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CBS News Anchor Gets Testy With McConnell, Cites False Stat About Supreme Court Appointments

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CBS News’ John Dickerson peppered Senate Majority Leader Mitch McConnell on Sunday’s “Face the Nation” over the senator’s decision not to consider Obama Supreme Court nominee Merrick Garland and made a false claim, twice, about precedent concerning presidential election year appointments.

“In the history of partisanship on the Supreme Court, your decision to block Merrick Garland (in 2016) is something (Democrats) see as having kicked off a new stage in the partisanship associated with the Supreme Court nominees,” Dickerson said.

If it was supposed to be a baited question, McConnell didn’t take it.

“Yeah, they don’t know much history,” McConnell replied. “You have to go all the way back to 1880 to find the last time a Senate controlled by a different party from the president confirmed a Supreme Court justice to a vacancy created in the middle of a presidential election.”

The Kentucky Republican continued: “They’ve also conveniently forgotten that Joe Biden said in 1992, when he was chairman of the Judiciary Committee, the Democrats control the Senate, Republican in the White House. If a vacancy occurred they wouldn’t fill it.

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“They also conveniently forgot that Chuck Schumer and Harry Reid, 18 months before the end of Bush 43, said if a Supreme Court vacancy occurred they wouldn’t fill it,” McConnell said.

Dickerson interjected saying, “I don’t think that’s right.”

“In 1956, Eisenhower nominated (William) Brennan, the 84th Congress was a Democrat-controlled. And also on the Biden rule, Joe Biden was talking in the abstract,” Dickerson said. “There was no nominee, no nominee was blocked and he said to not have the nomination come up before the election, but that it could come up after the election.”

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The anchor further suggested that McConnell’s action “hurts democracy.”

McConnell fired back, arguing that Dickerson had his history wrong, and the 1880 statistic he gave was accurate.

Dickerson once again cited the 1956 Brennan example, and then pointed to 1968 when then-President Lyndon Johnson nominated associate Justice Abe Fortas to be chief justice. Fortas failed to gain enough support to end debate for his nomination, and Johnson’s successor, Richard Nixon, ultimately filled the position with Warren Burger months after winning the presidency.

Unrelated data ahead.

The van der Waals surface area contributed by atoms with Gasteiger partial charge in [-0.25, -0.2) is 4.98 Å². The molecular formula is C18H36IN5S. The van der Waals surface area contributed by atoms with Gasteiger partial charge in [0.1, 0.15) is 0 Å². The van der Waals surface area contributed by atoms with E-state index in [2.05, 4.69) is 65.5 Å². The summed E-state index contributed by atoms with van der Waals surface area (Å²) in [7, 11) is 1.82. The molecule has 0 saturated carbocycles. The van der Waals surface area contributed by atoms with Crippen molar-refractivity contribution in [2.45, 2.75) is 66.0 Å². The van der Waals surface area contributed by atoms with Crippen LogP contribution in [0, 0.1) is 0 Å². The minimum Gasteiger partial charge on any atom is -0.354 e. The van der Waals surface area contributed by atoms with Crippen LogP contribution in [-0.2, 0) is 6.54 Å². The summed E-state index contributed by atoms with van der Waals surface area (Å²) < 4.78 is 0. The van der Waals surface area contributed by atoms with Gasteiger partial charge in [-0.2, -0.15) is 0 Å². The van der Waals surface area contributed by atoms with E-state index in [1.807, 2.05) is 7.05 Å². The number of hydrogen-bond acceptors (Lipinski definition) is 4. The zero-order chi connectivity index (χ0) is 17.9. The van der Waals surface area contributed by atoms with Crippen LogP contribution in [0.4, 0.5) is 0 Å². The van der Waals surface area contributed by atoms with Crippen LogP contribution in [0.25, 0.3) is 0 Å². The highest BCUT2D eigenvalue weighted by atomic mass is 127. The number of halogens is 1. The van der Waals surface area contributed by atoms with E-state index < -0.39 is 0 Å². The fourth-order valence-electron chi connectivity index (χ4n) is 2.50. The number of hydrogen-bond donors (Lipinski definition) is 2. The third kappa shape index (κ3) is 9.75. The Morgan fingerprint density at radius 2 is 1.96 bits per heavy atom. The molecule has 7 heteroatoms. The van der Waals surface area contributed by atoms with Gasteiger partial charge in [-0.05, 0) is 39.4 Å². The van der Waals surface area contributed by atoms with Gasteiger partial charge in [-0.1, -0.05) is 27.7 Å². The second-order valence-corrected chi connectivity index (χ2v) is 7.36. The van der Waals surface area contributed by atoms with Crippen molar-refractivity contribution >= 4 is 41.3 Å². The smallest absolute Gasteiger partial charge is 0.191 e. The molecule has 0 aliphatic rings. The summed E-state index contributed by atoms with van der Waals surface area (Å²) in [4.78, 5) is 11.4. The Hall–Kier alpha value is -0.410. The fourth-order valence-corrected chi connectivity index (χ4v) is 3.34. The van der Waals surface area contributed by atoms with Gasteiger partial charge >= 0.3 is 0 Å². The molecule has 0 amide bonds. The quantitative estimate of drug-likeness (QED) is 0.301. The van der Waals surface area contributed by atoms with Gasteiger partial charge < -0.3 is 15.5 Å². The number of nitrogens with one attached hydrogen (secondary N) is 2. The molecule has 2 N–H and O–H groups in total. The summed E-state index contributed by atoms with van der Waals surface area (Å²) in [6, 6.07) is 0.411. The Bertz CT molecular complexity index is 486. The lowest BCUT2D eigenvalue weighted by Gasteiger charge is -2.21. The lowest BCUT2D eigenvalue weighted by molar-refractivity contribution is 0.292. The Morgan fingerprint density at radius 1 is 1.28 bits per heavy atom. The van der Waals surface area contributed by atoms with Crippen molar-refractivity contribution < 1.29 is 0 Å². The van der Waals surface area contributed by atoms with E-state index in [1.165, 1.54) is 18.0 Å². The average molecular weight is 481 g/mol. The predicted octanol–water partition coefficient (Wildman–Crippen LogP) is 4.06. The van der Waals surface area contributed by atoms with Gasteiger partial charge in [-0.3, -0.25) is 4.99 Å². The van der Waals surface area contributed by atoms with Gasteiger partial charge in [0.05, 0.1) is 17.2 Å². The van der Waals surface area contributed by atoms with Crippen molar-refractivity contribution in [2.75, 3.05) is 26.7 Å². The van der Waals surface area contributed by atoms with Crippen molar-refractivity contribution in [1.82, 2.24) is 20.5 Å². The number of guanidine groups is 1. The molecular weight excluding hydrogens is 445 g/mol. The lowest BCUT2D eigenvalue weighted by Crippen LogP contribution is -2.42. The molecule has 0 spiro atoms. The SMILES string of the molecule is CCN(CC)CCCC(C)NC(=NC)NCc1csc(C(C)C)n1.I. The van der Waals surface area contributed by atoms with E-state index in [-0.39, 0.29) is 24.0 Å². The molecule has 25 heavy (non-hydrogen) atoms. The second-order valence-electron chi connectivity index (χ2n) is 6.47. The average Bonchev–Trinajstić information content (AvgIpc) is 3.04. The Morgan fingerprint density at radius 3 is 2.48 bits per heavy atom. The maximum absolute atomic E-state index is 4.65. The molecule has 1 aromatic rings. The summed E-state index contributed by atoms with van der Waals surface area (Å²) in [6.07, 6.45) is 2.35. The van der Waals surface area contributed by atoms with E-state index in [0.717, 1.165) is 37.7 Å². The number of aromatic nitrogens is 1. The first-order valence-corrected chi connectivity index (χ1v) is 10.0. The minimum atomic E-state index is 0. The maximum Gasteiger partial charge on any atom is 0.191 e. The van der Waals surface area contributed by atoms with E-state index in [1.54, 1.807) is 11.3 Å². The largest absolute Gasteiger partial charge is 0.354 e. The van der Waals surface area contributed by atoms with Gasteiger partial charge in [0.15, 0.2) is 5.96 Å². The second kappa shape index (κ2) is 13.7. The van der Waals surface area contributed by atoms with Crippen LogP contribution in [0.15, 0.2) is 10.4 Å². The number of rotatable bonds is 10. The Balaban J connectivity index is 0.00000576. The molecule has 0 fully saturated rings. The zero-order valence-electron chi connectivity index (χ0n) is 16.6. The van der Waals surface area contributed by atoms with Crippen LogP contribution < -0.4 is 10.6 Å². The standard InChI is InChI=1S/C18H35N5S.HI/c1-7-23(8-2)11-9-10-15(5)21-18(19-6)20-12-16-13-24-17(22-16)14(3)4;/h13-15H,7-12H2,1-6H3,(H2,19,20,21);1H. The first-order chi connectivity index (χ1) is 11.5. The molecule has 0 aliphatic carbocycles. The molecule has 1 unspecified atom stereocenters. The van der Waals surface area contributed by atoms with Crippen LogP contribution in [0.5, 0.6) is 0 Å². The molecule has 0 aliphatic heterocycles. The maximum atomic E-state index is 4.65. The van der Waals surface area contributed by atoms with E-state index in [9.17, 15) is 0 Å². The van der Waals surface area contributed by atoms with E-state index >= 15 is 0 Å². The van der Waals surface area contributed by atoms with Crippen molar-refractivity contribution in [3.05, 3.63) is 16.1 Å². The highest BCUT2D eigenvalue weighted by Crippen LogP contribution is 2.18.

In his 1992 Senate speech, Biden offered the Fortas example as a reason not to consider nominations during the height of a presidential campaign.

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In response to Dickerson’s bickering, McConnell noted that Johnson’s attempted appointment of Fortas came while the Democrats controlled both the Senate and the White House, therefore was not the same as the Garland nomination.

“The history is exactly as I told you,” McConnell said, standing firm on his 1880 stat.

Dickerson replied, “Well, we have a disagreement about the history.”

Later in the day, the newsman conceded that McConnell was correct about Brennan.

Dickerson tweeted, “The @senatemajldr &I had a disagreement about 1956. He said, since 1880, no SCOTUS nominee had been named & confirmed in an election year when the president and Congress were in opposite parties. I said in 1956 Ike (R) nominated Brennan. Democrats controlled the Senate.”

The difference is that Brennan was first named to the court as a recess appointment on Sept. 29, 1956, according to The Washington Post. He was not confirmed by the Senate until 1957, after voters had a chance to elect a new president in November 1956. They did not, and Eisenhower remained in the White House.

“But Brennan was a recess appointment (by Eisenhower) ‘56 not confirmed by Democrats ‘till ‘57,” Dickerson wrote. “McConnell: correct! But: recess appointment & confirmations in election years undermine idea it was Sen. norm justices coldn’t (sic) be confirmed b/c voters had to have their say— the Garland rationale.”

A recess appointment is only temporary, lasting generally until the beginning of the next session of Congress.

If Democratic candidate Adlai Stevenson had defeated Eisenhower in ’56, he would have been able to choose whomever he wanted to fill the Supreme Court seat Brennan temporarily held.

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Randy DeSoto has written more than 2,000 articles for The Western Journal since he joined the company in 2015. He is a graduate of West Point and Regent University School of Law. He is the author of the book "We Hold These Truths" and screenwriter of the political documentary "I Want Your Money."
Randy DeSoto is the senior staff writer for The Western Journal. He wrote and was the assistant producer of the documentary film "I Want Your Money" about the perils of Big Government, comparing the presidencies of Ronald Reagan and Barack Obama. Randy is the author of the book "We Hold These Truths," which addresses how leaders have appealed to beliefs found in the Declaration of Independence at defining moments in our nation's history. He has been published in several political sites and newspapers.

Randy graduated from the United States Military Academy at West Point with a BS in political science and Regent University School of Law with a juris doctorate.
Birthplace
Harrisburg, Pennsylvania
Nationality
American
Honors/Awards
Graduated dean's list from West Point
Education
United States Military Academy at West Point, Regent University School of Law
Books Written
We Hold These Truths
Professional Memberships
Virginia and Pennsylvania state bars
Location
Phoenix, Arizona
Languages Spoken
English
Topics of Expertise
Politics, Entertainment, Faith




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